Commonly called “microbes” or even “germs”, microorganisms are “microscopic” living beings, that means that they cannot be seen by the naked eye.12 They often consist of only one cell!
Microorganisms include bacteria, which are ubiquitous in our environment: they can be found in the earth, water, and even on and in our bodies!12, 13 Microscopic fungi can also be found: yeasts (from Saccharomyces, the baker’s yeast, to Candida, which causes fungal infections) or molds (like Penicillium, which gives Roquefort cheese its “blue” color, but also penicillin, the famous antibiotic).12,14,15,16 Viruses are also microorganisms, but as they cannot survive without infecting a cell, they are still not considered as “living beings”.12,17 There are also amoeba, microalgae, etc.18,19 This little world is actually gigantic: there is already a billion bacteria in a teaspoon of earth! But fear not! Over 99% of them are harmless for humans.12,20
The microorganisms that are most commonly used as probiotics are:
- bacteria from the human microbiota or from fermented dairy products,
Rod-shaped bacteria whose main characteristic is the production of lactic acid, from where they get the name “lactic acid bacteria”.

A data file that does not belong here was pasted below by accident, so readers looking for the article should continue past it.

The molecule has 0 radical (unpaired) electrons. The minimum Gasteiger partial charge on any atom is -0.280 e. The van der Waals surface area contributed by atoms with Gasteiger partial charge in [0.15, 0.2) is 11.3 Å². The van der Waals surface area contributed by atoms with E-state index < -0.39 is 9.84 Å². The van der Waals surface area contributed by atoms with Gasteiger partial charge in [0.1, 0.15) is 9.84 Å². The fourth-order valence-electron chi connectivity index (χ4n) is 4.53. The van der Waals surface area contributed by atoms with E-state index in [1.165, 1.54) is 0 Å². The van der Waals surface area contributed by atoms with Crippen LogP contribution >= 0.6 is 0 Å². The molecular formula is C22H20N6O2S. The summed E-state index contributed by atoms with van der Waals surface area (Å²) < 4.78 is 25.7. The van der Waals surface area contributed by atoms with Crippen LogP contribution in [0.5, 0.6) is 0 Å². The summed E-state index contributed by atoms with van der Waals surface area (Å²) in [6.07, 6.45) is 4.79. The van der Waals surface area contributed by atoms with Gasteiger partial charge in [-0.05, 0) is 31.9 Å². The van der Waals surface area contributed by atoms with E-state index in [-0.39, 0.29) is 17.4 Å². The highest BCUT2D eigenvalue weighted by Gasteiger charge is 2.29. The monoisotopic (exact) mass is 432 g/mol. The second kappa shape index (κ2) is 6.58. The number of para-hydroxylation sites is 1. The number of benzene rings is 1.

Lactobacilli are present in the oral, vaginal and gut microbiota of humans, but also in plants and animals. They are found in fermented foods, such as dairy products (e.g. certain cheeses and yoghurts), pickles, sauerkraut, etc.
Lactobacilli are also found in probiotics, with certain species recognized for their beneficial properties.
W. H. Holzapfel et B. J. Wood, The Genera of Lactic Acid Bacteria, 2, Springer-Verlag, 1st ed. 1995 (2012), 411 p. « The genus Lactobacillus par W. P. Hammes, R. F. Vogel
Tannock GW. A special fondness for lactobacilli. Appl Environ Microbiol. 2004 Jun;70(6):3189-94.
Smith TJ, Rigassio-Radler D, Denmark R, et al. Effect of Lactobacillus rhamnosus LGG® and Bifidobacterium animalis ssp. lactis BB-12® on health-related quality of life in college students affected by upper respiratory infections. Br J Nutr. 2013 Jun;109(11):1999-2007.
A genus of Y-shaped bacteria, most species of which are beneficial to humans. They are found in the gut of humans, and in some yogurts.
- Protect the gut barrier
- Participate in the development of the immune system and help fight inflammation
- Promote digestion and improve symptoms of gastrointestinal disorders ) (Bifidobacterium); 3,21
- yeasts, such as Saccharomyces boulardii, isolated from the skin of lychees.3,15
All are designated by a specific Latin name
- Their genus comes first, for example Lactobacillus,
- followed by the species within the genus, which gives for example Lactobacillus “acidophilus”,
- and finally, the strain contained within this species, in the form of a series of letters and/or numbers, which like a barcode indicates and precisely identifies the microorganism. The strain differentiates the genetic particulars of each species of microorganism, making each probiotic unique.21